Occupancy and revenue fall in Scottish hotels during March

Occupancy and revenue fell in Scottish hotels during March compared to the rest of the UK according to the latest report by accountants and business advisers PKF. The firm’s monthly hotel survey found that occupancy in Scotland fell by 0.1% during March (when Scotland had the lowest occupancy figure of 66.6% of any part of the UK) compared with an increase of 2.7% in regional UK; up 1.3% in England; and up 7.4% in Wales. Rooms yield (the industry measure of revenue) in Scotland fell by 0.7% to £42.14 during March; in regional UK revenue rose by 0.8% to £41.15; was down 0.5% to £41.13 in England; and up 10.3% to £42.88 in Wales.
Aberdeen continues to outperform the rest of Scotland’s cities with an increase in occupancy of 0.1% to 75.8% at the same time that revenues rose by 7.4% to £58.74. Glasgow also fared well during March with an increase in revenue of 4.6% to £45.99 despite a fall in occupancy of 1.9%. Unusually Edinburgh recorded a drop of 3.9% to 66.4% at the same time that revenue fell by 8.9% to £43.66. Inverness increased occupancy by 8.5% to 69.2% but revenue fell by 0.4% to £24.96.
Alastair Rae, a partner in the Real Estate and Hospitality sector at PKF, said, “These figures reveal the fragility experienced in the Scottish hotel sector with falls in occupancy and rooms yield against the UK wide trend of an increase in both. Occupancy is the lowest among the four UK regions whilst revenue, which is usually higher overall in Scotland, is now on a par with the rest of Britain.”
“It is clear that the sector in Aberdeen continues to thrive with improving occupancy at the same time that revenue is increasing. Glasgow is performing well with a strong increase in revenue which is likely to have caused the small decrease in occupancy.”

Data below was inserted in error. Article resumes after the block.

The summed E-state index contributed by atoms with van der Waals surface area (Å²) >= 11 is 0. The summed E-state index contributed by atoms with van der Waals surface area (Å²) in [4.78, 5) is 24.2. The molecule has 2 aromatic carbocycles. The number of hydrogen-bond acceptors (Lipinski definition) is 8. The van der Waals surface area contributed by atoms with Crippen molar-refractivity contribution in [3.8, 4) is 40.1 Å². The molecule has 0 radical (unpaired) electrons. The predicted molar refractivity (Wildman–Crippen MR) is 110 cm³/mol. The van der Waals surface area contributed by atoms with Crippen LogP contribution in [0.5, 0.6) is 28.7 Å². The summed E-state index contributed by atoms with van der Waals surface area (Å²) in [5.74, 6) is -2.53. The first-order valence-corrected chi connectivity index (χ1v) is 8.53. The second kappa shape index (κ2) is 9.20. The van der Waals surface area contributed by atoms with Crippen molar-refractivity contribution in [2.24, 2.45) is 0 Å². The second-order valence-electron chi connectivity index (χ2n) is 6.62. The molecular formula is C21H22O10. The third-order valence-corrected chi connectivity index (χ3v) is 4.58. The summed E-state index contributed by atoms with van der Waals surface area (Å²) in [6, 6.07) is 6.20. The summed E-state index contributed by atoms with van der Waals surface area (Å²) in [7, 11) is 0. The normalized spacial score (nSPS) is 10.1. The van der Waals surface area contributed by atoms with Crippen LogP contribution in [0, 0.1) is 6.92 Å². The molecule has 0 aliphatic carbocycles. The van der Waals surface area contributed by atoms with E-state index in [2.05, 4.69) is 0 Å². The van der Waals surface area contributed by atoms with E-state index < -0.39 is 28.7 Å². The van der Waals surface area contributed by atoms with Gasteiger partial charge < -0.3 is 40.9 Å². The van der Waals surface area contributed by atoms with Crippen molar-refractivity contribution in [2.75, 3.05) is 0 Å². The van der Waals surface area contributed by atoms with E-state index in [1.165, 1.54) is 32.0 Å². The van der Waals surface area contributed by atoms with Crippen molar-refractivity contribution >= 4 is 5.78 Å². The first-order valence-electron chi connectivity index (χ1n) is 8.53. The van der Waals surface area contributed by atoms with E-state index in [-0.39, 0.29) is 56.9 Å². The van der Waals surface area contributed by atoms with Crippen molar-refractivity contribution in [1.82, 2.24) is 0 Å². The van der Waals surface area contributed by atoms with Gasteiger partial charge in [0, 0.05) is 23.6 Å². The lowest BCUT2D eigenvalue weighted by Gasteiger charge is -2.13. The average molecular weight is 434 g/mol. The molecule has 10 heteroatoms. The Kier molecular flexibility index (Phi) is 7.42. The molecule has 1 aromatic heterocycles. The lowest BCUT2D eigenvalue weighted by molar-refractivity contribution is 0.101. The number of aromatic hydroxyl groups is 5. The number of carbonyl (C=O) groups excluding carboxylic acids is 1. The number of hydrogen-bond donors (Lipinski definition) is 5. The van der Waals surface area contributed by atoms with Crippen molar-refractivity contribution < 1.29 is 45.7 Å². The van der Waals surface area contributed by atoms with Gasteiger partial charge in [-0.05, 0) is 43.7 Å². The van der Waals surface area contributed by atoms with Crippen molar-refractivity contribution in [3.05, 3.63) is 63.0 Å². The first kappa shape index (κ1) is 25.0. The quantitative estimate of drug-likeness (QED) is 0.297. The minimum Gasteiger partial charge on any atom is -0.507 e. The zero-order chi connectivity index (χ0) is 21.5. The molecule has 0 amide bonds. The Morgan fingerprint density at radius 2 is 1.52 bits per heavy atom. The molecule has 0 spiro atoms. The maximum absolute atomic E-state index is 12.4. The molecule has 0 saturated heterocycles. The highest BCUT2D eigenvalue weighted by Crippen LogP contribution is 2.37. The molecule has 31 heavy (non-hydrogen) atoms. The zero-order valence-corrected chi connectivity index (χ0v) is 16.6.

Alastair continued, “In contrast, Edinburgh has seen a marked drop in occupancy (at 66.4% this makes it the lowest among Scotland’s main cities) coupled with a substantial drop in revenue to £43.66 during March. This indicates that even dropping room prices has not helped maintain occupancy in Scotland’s capital.”
“Whilst a single month is never an indication of a trend it is notable that Edinburgh’s occupancy and revenue numbers should both have dropped during March. Given that Edinburgh City Council is once again considering a bed tax on hotels in the capital it should be noted that the sector remains fragile and is prone to performance fluctuations and rising costs. Therefore, a further charge on tourism in Edinburgh is at best ill considered, and at worst potentially harmful to the future of the sector. The Council need to realise that imposing a tax on an empty room will not raise much revenue.”
Alastair concluded, “It would be unwise to read too much into one month’s figures but it is clear that the sector continues to face considerable instability, mirroring the uncertainties in the wider economy. There is no reason to assume that 2012 will be a great year for Scottish hotels at this stage.”
PKF’s hotel trends surveys have been published since the early 1970s and features a broad range of hotels in the 3 – 4 star categories.

Category: News
Tags: dram, Hotel, Occupancy, SCOTLAND